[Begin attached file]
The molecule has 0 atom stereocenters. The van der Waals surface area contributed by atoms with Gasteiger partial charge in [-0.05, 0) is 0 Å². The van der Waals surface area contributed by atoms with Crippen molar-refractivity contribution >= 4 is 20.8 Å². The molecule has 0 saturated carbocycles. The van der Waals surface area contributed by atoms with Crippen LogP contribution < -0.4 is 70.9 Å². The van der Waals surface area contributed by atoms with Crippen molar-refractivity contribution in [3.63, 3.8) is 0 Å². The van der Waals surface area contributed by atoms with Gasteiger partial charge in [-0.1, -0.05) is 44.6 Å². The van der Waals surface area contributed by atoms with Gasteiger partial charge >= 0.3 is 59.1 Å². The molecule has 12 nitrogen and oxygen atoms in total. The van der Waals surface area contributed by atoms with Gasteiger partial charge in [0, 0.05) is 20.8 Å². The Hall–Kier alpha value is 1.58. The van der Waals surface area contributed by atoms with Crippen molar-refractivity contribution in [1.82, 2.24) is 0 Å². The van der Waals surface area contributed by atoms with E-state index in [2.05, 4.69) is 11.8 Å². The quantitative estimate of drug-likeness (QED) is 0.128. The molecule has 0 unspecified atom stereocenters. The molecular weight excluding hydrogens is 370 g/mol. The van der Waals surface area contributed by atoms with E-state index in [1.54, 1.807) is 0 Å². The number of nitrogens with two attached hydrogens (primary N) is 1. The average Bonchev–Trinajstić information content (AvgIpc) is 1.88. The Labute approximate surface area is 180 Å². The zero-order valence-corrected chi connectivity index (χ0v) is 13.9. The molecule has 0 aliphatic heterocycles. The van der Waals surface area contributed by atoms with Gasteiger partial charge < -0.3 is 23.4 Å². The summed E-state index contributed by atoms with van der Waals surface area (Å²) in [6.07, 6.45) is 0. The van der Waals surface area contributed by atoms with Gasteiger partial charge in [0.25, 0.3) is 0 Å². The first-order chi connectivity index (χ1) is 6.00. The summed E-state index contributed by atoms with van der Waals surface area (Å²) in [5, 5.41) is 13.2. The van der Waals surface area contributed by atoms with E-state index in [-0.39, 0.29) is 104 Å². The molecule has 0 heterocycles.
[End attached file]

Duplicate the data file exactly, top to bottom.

The molecule has 0 atom stereocenters. The van der Waals surface area contributed by atoms with Gasteiger partial charge in [-0.05, 0) is 0 Å². The van der Waals surface area contributed by atoms with Crippen molar-refractivity contribution >= 4 is 20.8 Å². The molecule has 0 saturated carbocycles. The van der Waals surface area contributed by atoms with Crippen LogP contribution < -0.4 is 70.9 Å². The van der Waals surface area contributed by atoms with Crippen molar-refractivity contribution in [3.63, 3.8) is 0 Å². The van der Waals surface area contributed by atoms with Gasteiger partial charge in [-0.1, -0.05) is 44.6 Å². The van der Waals surface area contributed by atoms with Gasteiger partial charge >= 0.3 is 59.1 Å². The molecule has 12 nitrogen and oxygen atoms in total. The van der Waals surface area contributed by atoms with Gasteiger partial charge in [0, 0.05) is 20.8 Å². The Hall–Kier alpha value is 1.58. The van der Waals surface area contributed by atoms with Crippen molar-refractivity contribution in [1.82, 2.24) is 0 Å². The van der Waals surface area contributed by atoms with E-state index in [2.05, 4.69) is 11.8 Å². The quantitative estimate of drug-likeness (QED) is 0.128. The molecule has 0 unspecified atom stereocenters. The molecular weight excluding hydrogens is 370 g/mol. The van der Waals surface area contributed by atoms with E-state index in [1.54, 1.807) is 0 Å². The number of nitrogens with two attached hydrogens (primary N) is 1. The average Bonchev–Trinajstić information content (AvgIpc) is 1.88. The Labute approximate surface area is 180 Å². The zero-order valence-corrected chi connectivity index (χ0v) is 13.9. The molecule has 0 aliphatic heterocycles. The van der Waals surface area contributed by atoms with Gasteiger partial charge < -0.3 is 23.4 Å². The summed E-state index contributed by atoms with van der Waals surface area (Å²) in [6.07, 6.45) is 0. The van der Waals surface area contributed by atoms with Gasteiger partial charge in [0.25, 0.3) is 0 Å². The first-order chi connectivity index (χ1) is 6.00. The summed E-state index contributed by atoms with van der Waals surface area (Å²) in [5, 5.41) is 13.2. The van der Waals surface area contributed by atoms with E-state index in [-0.39, 0.29) is 104 Å². The molecule has 0 heterocycles.